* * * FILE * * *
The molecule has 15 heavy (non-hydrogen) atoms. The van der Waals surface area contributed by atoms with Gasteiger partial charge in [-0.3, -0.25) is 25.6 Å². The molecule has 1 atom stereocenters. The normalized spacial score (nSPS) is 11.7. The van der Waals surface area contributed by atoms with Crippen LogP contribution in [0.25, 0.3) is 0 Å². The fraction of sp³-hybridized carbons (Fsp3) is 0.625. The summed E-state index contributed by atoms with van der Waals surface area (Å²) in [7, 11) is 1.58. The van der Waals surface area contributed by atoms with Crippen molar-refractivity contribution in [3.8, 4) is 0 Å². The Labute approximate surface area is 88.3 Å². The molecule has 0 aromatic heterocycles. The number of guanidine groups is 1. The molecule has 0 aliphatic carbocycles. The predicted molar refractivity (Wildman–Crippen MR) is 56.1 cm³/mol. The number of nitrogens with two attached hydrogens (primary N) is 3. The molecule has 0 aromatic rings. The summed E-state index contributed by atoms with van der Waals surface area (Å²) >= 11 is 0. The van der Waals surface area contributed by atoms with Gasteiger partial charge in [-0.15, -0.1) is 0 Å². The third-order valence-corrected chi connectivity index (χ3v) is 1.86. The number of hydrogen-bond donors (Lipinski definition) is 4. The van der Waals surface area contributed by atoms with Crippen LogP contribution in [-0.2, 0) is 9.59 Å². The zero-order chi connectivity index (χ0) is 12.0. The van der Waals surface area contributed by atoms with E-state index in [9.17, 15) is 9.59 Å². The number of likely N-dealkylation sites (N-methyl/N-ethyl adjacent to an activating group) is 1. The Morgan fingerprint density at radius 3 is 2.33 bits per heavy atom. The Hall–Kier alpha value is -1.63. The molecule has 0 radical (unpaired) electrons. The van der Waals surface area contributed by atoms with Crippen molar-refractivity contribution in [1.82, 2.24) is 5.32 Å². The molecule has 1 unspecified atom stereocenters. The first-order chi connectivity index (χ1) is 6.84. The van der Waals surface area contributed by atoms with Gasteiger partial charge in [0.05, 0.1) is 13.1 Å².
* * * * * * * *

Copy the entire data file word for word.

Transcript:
The molecule has 15 heavy (non-hydrogen) atoms. The van der Waals surface area contributed by atoms with Gasteiger partial charge in [-0.3, -0.25) is 25.6 Å². The molecule has 1 atom stereocenters. The normalized spacial score (nSPS) is 11.7. The van der Waals surface area contributed by atoms with Crippen LogP contribution in [0.25, 0.3) is 0 Å². The fraction of sp³-hybridized carbons (Fsp3) is 0.625. The summed E-state index contributed by atoms with van der Waals surface area (Å²) in [7, 11) is 1.58. The van der Waals surface area contributed by atoms with Crippen molar-refractivity contribution in [3.8, 4) is 0 Å². The Labute approximate surface area is 88.3 Å². The molecule has 0 aromatic heterocycles. The number of guanidine groups is 1. The molecule has 0 aliphatic carbocycles. The predicted molar refractivity (Wildman–Crippen MR) is 56.1 cm³/mol. The number of nitrogens with two attached hydrogens (primary N) is 3. The molecule has 0 aromatic rings. The summed E-state index contributed by atoms with van der Waals surface area (Å²) >= 11 is 0. The van der Waals surface area contributed by atoms with Gasteiger partial charge in [-0.15, -0.1) is 0 Å². The third-order valence-corrected chi connectivity index (χ3v) is 1.86. The number of hydrogen-bond donors (Lipinski definition) is 4. The van der Waals surface area contributed by atoms with Crippen LogP contribution in [-0.2, 0) is 9.59 Å². The zero-order chi connectivity index (χ0) is 12.0. The van der Waals surface area contributed by atoms with E-state index in [9.17, 15) is 9.59 Å². The number of likely N-dealkylation sites (N-methyl/N-ethyl adjacent to an activating group) is 1. The Morgan fingerprint density at radius 3 is 2.33 bits per heavy atom. The Hall–Kier alpha value is -1.63. The molecule has 0 radical (unpaired) electrons. The van der Waals surface area contributed by atoms with Crippen molar-refractivity contribution in [1.82, 2.24) is 5.32 Å². The molecule has 1 unspecified atom stereocenters. The first-order chi connectivity index (χ1) is 6.84. The van der Waals surface area contributed by atoms with Gasteiger partial charge in [0.05, 0.1) is 13.1 Å².